Awake the State starts a one-year goal of awaking voters

11/02/11 Janelle Irwin
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The 2012 elections are only twelve months away and a progressive-leaning group is beginning the process of getting voters informed and to the polls. About 100 advocates rallied last night in Tampa in one of 15 Awake the State demonstrations across Florida.

Fewer than 70,000 votes could have changed the course of last year's race for Florida governor. Supporters of Awake the State are hoping to avoid any more near misses by driving voter turnout. Vera Chapman volunteered to sign people up to call at least ten friends and tell them to vote.

And the executive director of the Hillsborough Classroom Teacher’s Association, Stephanie Baxter-Jenkins supports the organization's efforts to raise awareness. But she isn’t just concerned with national politics. Baxter-Jenkins doesn’t like the way the state is being run and is asking voters to help make a change.

In fact, much of the talk surrounded the Governor that many Floridians love to hate. Rick Scott's recommendations for education cuts have made him an enemy of fifth grader Destiny Cattery.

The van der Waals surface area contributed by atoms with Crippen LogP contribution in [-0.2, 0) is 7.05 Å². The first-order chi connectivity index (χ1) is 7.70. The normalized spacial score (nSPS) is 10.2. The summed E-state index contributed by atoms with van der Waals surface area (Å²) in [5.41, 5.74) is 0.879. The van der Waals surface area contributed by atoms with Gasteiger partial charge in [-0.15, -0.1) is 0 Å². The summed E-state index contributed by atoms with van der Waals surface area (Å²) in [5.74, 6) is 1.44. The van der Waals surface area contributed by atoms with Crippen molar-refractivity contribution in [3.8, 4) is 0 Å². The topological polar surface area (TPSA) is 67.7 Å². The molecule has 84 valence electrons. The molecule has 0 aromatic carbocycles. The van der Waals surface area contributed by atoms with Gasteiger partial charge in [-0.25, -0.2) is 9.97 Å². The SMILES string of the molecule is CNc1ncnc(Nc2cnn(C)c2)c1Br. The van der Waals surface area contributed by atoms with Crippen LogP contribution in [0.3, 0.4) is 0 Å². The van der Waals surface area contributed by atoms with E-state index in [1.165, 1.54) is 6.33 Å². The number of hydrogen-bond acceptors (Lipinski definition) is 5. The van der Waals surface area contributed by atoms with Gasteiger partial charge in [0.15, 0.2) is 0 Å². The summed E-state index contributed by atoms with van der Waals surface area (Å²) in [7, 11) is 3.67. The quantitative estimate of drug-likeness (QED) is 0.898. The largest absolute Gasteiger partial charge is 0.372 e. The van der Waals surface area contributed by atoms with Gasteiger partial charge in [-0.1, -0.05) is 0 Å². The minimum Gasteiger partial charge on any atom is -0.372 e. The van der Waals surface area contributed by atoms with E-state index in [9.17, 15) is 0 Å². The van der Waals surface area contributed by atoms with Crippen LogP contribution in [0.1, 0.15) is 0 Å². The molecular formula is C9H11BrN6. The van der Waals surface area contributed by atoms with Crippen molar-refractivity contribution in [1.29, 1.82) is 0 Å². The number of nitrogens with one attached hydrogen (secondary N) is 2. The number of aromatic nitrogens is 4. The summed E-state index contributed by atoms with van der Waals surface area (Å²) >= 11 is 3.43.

Cattery recorded a similar statement for Awake the State’s website. Danielle Leppo is a much older student. She got involved with the group Students for a Democratic Society at USF Tampa after she realized lawmakers in Tallahassee were implementing a series of harsh tuition hikes.

Governor Scott’s main opponent in the last election, Alex Sink recalled the excitement she felt one year ago when she was hopeful she would defeat the entrepreneur-turned-politician. She said she may be down, but not out and that’s why she’s created a non-profit geared toward making sure the voters get what they need and want.

Another speaker, Equality Florida’s Nadine Smith said advocates could stand to learn a lot from the plight of LGBT persons. Smith said it was likely someone in the crowd had opposed legally recognizing same-sex marriage, but she hopes with accurate information minds will change.

Organizers from Awake the State say they will continue to host events throughout the next year in preparation for an important election season. One organizer, Timothy Heberlein also called attention to the neighboring Occupy movement in Curtis Hixon Park. He said the two groups have a lot and common and hopes supporters of each will continue to work well with each other.

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